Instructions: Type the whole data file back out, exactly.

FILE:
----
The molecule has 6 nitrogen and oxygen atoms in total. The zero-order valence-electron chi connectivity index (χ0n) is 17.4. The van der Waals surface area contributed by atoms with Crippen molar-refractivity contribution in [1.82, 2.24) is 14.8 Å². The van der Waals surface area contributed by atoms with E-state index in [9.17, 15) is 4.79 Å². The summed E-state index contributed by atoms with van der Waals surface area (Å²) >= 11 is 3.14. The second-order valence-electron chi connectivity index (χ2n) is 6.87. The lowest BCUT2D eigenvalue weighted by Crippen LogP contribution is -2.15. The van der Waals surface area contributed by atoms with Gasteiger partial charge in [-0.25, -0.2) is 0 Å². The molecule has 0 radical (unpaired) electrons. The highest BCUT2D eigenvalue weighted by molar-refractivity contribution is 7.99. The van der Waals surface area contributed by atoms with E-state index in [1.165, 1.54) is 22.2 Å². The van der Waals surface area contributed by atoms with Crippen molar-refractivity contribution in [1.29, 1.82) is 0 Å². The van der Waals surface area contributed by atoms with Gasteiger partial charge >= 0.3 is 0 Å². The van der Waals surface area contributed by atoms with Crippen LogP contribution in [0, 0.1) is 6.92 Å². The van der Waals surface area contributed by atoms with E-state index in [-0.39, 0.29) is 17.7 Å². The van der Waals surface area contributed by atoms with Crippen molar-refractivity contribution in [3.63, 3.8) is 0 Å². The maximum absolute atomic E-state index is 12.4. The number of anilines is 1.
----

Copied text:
The molecule has 6 nitrogen and oxygen atoms in total. The zero-order valence-electron chi connectivity index (χ0n) is 17.4. The van der Waals surface area contributed by atoms with Crippen molar-refractivity contribution in [1.82, 2.24) is 14.8 Å². The van der Waals surface area contributed by atoms with E-state index in [9.17, 15) is 4.79 Å². The summed E-state index contributed by atoms with van der Waals surface area (Å²) >= 11 is 3.14. The second-order valence-electron chi connectivity index (χ2n) is 6.87. The lowest BCUT2D eigenvalue weighted by Crippen LogP contribution is -2.15. The van der Waals surface area contributed by atoms with Gasteiger partial charge in [-0.25, -0.2) is 0 Å². The molecule has 0 radical (unpaired) electrons. The highest BCUT2D eigenvalue weighted by molar-refractivity contribution is 7.99. The van der Waals surface area contributed by atoms with E-state index in [1.165, 1.54) is 22.2 Å². The van der Waals surface area contributed by atoms with Crippen molar-refractivity contribution in [1.29, 1.82) is 0 Å². The van der Waals surface area contributed by atoms with Gasteiger partial charge >= 0.3 is 0 Å². The van der Waals surface area contributed by atoms with Crippen LogP contribution in [0, 0.1) is 6.92 Å². The van der Waals surface area contributed by atoms with E-state index in [-0.39, 0.29) is 17.7 Å². The van der Waals surface area contributed by atoms with Crippen molar-refractivity contribution in [3.63, 3.8) is 0 Å². The maximum absolute atomic E-state index is 12.4. The number of anilines is 1.